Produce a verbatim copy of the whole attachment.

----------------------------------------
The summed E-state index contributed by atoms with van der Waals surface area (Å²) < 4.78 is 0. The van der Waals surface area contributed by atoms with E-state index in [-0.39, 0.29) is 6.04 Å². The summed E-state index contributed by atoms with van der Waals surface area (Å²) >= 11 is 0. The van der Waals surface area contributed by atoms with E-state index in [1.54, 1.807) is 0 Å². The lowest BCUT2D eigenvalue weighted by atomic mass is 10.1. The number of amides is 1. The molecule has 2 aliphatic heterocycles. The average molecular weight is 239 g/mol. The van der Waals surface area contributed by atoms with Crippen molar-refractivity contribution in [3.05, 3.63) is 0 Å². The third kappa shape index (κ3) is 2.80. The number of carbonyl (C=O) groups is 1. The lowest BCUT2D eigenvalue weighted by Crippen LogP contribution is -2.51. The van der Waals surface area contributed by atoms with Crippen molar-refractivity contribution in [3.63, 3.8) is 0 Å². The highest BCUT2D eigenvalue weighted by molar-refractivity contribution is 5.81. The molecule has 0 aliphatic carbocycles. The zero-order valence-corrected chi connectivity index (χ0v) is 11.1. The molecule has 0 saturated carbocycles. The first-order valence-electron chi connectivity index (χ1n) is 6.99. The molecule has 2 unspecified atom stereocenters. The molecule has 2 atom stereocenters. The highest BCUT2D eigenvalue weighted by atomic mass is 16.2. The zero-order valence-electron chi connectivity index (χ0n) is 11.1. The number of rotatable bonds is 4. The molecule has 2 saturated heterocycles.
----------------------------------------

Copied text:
The summed E-state index contributed by atoms with van der Waals surface area (Å²) < 4.78 is 0. The van der Waals surface area contributed by atoms with E-state index in [-0.39, 0.29) is 6.04 Å². The summed E-state index contributed by atoms with van der Waals surface area (Å²) >= 11 is 0. The van der Waals surface area contributed by atoms with E-state index in [1.54, 1.807) is 0 Å². The lowest BCUT2D eigenvalue weighted by atomic mass is 10.1. The number of amides is 1. The molecule has 2 aliphatic heterocycles. The average molecular weight is 239 g/mol. The van der Waals surface area contributed by atoms with Crippen molar-refractivity contribution in [3.05, 3.63) is 0 Å². The third kappa shape index (κ3) is 2.80. The number of carbonyl (C=O) groups is 1. The lowest BCUT2D eigenvalue weighted by Crippen LogP contribution is -2.51. The van der Waals surface area contributed by atoms with Crippen molar-refractivity contribution in [3.63, 3.8) is 0 Å². The highest BCUT2D eigenvalue weighted by molar-refractivity contribution is 5.81. The molecule has 0 aliphatic carbocycles. The zero-order valence-corrected chi connectivity index (χ0v) is 11.1. The molecule has 0 saturated carbocycles. The first-order valence-electron chi connectivity index (χ1n) is 6.99. The molecule has 2 unspecified atom stereocenters. The molecule has 2 atom stereocenters. The highest BCUT2D eigenvalue weighted by atomic mass is 16.2. The zero-order valence-electron chi connectivity index (χ0n) is 11.1. The number of rotatable bonds is 4. The molecule has 2 saturated heterocycles.